In socially responsible investing, or SRI, investors seek to put their money only into companies that are considered good for society. There are different ways to do it, but they all boil down to the same thing: excluding companies whose businesses are considered harmful from portfolios, and concentrating on those whose businesses and business models are considered positive and sustainable.
However it is done, SRI is hardly a niche investment anymore. Quite the contrary, it has become very popular. In 2014 there were 21.4 billion US dollars invested in strategies pursuing an SRI approach, with 13 trillion dollars invested in Europe, 6.5 trillion in the US. That’s a lot of assets.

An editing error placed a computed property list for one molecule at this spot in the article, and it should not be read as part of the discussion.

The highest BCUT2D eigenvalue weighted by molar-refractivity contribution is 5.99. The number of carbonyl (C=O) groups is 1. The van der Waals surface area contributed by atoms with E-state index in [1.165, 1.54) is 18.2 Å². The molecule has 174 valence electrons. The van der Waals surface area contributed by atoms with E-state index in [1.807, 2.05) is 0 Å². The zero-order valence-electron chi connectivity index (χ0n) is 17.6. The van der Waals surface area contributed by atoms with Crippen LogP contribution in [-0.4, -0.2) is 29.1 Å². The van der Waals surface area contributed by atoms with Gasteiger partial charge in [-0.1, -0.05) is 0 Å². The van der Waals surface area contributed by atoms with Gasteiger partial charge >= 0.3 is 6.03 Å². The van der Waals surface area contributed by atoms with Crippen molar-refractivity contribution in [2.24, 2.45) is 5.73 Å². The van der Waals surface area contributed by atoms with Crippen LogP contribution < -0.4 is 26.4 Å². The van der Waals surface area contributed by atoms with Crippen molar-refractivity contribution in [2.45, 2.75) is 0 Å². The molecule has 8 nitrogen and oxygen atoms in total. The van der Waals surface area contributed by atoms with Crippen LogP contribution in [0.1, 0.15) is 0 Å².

Many people think that SRI is only for institutional or specialist investors. While it is true that a great deal of SRI investment comes out of the institutional space, it has been gaining ground greatly among retail investors too. In Europe in 2014 there were 375 billion dollars invested in SRI-based retail funds, up from 238 billion in 2012 and 200 billion in 2010. At a compounded growth rate of 25%, this is clearly a strong trend.
One factor driving SRI is that it is increasingly being seen not just as something for do-gooders, but as a viable investment strategy in its own right. That’s because, while SRI clearly is good for society, there is growing evidence that it is good for portfolio returns too. That makes it of interest to all investors.